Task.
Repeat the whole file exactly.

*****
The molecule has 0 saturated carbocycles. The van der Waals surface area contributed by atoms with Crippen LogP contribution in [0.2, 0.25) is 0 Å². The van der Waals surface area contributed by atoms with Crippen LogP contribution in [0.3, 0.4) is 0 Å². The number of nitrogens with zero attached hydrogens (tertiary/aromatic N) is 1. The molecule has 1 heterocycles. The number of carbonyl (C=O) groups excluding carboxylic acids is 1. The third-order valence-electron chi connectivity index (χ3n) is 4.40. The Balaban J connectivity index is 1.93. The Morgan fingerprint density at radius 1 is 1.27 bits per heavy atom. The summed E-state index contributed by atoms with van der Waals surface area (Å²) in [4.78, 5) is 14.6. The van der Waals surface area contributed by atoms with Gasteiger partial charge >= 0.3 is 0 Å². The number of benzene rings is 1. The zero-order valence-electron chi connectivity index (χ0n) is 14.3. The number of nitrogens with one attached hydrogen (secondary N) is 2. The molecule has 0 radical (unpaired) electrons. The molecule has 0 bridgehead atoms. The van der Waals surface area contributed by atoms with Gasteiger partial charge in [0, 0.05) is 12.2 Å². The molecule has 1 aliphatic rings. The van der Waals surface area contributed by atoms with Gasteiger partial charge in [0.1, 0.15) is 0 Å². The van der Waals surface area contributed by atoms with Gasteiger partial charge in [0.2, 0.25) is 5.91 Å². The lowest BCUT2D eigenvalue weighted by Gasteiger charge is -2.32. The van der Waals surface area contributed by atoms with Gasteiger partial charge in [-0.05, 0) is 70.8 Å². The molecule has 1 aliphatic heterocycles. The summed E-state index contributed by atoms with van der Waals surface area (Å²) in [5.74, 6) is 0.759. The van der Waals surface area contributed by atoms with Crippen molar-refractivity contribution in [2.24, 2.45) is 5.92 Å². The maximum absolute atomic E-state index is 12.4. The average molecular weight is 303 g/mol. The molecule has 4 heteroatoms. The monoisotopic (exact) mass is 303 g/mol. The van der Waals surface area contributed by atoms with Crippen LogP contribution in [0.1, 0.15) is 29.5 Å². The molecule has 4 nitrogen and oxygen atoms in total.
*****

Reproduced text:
The molecule has 0 saturated carbocycles. The van der Waals surface area contributed by atoms with Crippen LogP contribution in [0.2, 0.25) is 0 Å². The van der Waals surface area contributed by atoms with Crippen LogP contribution in [0.3, 0.4) is 0 Å². The number of nitrogens with zero attached hydrogens (tertiary/aromatic N) is 1. The molecule has 1 heterocycles. The number of carbonyl (C=O) groups excluding carboxylic acids is 1. The third-order valence-electron chi connectivity index (χ3n) is 4.40. The Balaban J connectivity index is 1.93. The Morgan fingerprint density at radius 1 is 1.27 bits per heavy atom. The summed E-state index contributed by atoms with van der Waals surface area (Å²) in [4.78, 5) is 14.6. The van der Waals surface area contributed by atoms with Gasteiger partial charge >= 0.3 is 0 Å². The number of benzene rings is 1. The zero-order valence-electron chi connectivity index (χ0n) is 14.3. The number of nitrogens with one attached hydrogen (secondary N) is 2. The molecule has 0 radical (unpaired) electrons. The molecule has 0 bridgehead atoms. The van der Waals surface area contributed by atoms with Gasteiger partial charge in [0, 0.05) is 12.2 Å². The molecule has 1 aliphatic rings. The van der Waals surface area contributed by atoms with Gasteiger partial charge in [0.1, 0.15) is 0 Å². The van der Waals surface area contributed by atoms with Gasteiger partial charge in [0.2, 0.25) is 5.91 Å². The lowest BCUT2D eigenvalue weighted by Gasteiger charge is -2.32. The van der Waals surface area contributed by atoms with Gasteiger partial charge in [-0.05, 0) is 70.8 Å². The molecule has 1 aliphatic heterocycles. The summed E-state index contributed by atoms with van der Waals surface area (Å²) in [5.74, 6) is 0.759. The van der Waals surface area contributed by atoms with Crippen molar-refractivity contribution in [2.24, 2.45) is 5.92 Å². The maximum absolute atomic E-state index is 12.4. The average molecular weight is 303 g/mol. The molecule has 4 heteroatoms. The monoisotopic (exact) mass is 303 g/mol. The van der Waals surface area contributed by atoms with Crippen LogP contribution in [0.1, 0.15) is 29.5 Å². The molecule has 4 nitrogen and oxygen atoms in total.